Scaffolding of security

Often when we think of cyber, we feel vulnerable, afraid, and unsure.

We feel tossed in a never-ending storm: few days pass without mention of data breach, concerns over fake news or a press release about attribution. A sense of exhaustion, of helplessness and despondency is not unexpected.

But that is not helpful, to ourselves or our society. We need to find ways to seek safety in that storm, and manage the turmoil it causes. From experience I know that much of cybersecurity is about basic computer ‘hygiene’: are your systems patched? Are you using the latest version of software? Are you protecting your data? Who has admin rights? Do you really – and I mean really – understand how your organisation actually functions in the digital world? Simply demanding that people, even organisations, do this is not enough.

They need scaffolding to help understand what to do and when to do it, to help create habits, to offer quick remedial action when needed – self-help and enablement should be encouraged –and guidance and assistance when things go really bad. And that means we also need to look beyond the immediate issues, and think at a systems level. The good news is that we’ve done something similar before, and we may be able to learn lessons from that experience. It’s called the public health system. The analogy is not a perfect fit, of course, and the public health system is not perfect.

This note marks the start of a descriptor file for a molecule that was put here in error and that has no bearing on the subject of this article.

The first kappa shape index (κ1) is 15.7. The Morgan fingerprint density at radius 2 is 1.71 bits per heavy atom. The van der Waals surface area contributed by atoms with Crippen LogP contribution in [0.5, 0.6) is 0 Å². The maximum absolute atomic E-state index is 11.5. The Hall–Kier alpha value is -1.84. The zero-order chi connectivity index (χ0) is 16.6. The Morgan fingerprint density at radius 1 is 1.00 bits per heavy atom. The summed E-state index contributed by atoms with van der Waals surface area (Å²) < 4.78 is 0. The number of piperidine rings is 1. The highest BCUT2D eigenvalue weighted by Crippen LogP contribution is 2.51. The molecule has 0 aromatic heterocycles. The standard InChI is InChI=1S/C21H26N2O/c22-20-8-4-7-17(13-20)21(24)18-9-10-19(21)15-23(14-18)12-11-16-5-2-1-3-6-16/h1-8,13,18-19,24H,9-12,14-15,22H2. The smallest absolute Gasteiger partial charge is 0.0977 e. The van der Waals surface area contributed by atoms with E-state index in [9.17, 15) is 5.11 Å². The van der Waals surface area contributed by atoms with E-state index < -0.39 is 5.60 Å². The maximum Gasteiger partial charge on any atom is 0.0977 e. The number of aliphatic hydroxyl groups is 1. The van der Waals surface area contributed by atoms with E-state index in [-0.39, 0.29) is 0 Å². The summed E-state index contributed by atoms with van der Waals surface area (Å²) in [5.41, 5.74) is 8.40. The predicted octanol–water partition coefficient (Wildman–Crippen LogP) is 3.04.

But we already refer to a class of malware as viruses. We talk about contagions and inoculations in cyber security. Malware outbreaks can follow the same behaviours as disease epidemics.

A health paradigm has the core design benefit of, at least in terms  of intent, focusing on the human, for the benefit of the human. So let’s consider some of the elements we’d be looking at as a starting point; we remain some way off from a solution. We are taught from early childhood about the need to brush our teeth, to wash our hands, to visit the dentist regularly for check-ups. There is usually some limited first aid at home; else there are doctors and hospitals for more drastic cases or longer term illness.We have several classes of professionals trained in different aspects of medicine – and there is a reasonably well-established and ever-growing body of knowledge.